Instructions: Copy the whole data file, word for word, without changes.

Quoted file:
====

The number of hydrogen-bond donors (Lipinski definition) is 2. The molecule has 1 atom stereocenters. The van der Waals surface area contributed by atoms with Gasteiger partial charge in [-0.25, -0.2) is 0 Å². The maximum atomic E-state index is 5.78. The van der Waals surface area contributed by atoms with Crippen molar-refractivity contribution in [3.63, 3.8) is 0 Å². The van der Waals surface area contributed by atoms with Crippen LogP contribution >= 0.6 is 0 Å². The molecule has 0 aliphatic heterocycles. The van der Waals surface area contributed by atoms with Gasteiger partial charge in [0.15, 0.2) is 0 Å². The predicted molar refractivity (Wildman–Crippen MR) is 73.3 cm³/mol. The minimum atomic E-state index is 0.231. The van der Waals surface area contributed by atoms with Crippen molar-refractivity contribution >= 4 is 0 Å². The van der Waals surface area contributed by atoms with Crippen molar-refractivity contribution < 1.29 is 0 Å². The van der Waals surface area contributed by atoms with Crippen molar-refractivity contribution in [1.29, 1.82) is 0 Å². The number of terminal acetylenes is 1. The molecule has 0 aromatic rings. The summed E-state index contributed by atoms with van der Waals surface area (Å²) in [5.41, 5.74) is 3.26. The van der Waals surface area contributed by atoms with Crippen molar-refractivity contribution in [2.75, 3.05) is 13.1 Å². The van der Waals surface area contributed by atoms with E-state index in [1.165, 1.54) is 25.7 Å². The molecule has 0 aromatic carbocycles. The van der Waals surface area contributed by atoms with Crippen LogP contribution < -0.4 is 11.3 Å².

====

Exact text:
The number of hydrogen-bond donors (Lipinski definition) is 2. The molecule has 1 atom stereocenters. The van der Waals surface area contributed by atoms with Gasteiger partial charge in [-0.25, -0.2) is 0 Å². The maximum atomic E-state index is 5.78. The van der Waals surface area contributed by atoms with Crippen molar-refractivity contribution in [3.63, 3.8) is 0 Å². The van der Waals surface area contributed by atoms with Crippen LogP contribution >= 0.6 is 0 Å². The molecule has 0 aliphatic heterocycles. The van der Waals surface area contributed by atoms with Gasteiger partial charge in [0.15, 0.2) is 0 Å². The predicted molar refractivity (Wildman–Crippen MR) is 73.3 cm³/mol. The minimum atomic E-state index is 0.231. The van der Waals surface area contributed by atoms with Crippen molar-refractivity contribution >= 4 is 0 Å². The van der Waals surface area contributed by atoms with Crippen molar-refractivity contribution < 1.29 is 0 Å². The van der Waals surface area contributed by atoms with Crippen molar-refractivity contribution in [1.29, 1.82) is 0 Å². The number of terminal acetylenes is 1. The molecule has 0 aromatic rings. The summed E-state index contributed by atoms with van der Waals surface area (Å²) in [5.41, 5.74) is 3.26. The van der Waals surface area contributed by atoms with Crippen molar-refractivity contribution in [2.75, 3.05) is 13.1 Å². The van der Waals surface area contributed by atoms with E-state index in [1.165, 1.54) is 25.7 Å². The molecule has 0 aromatic carbocycles. The van der Waals surface area contributed by atoms with Crippen LogP contribution < -0.4 is 11.3 Å².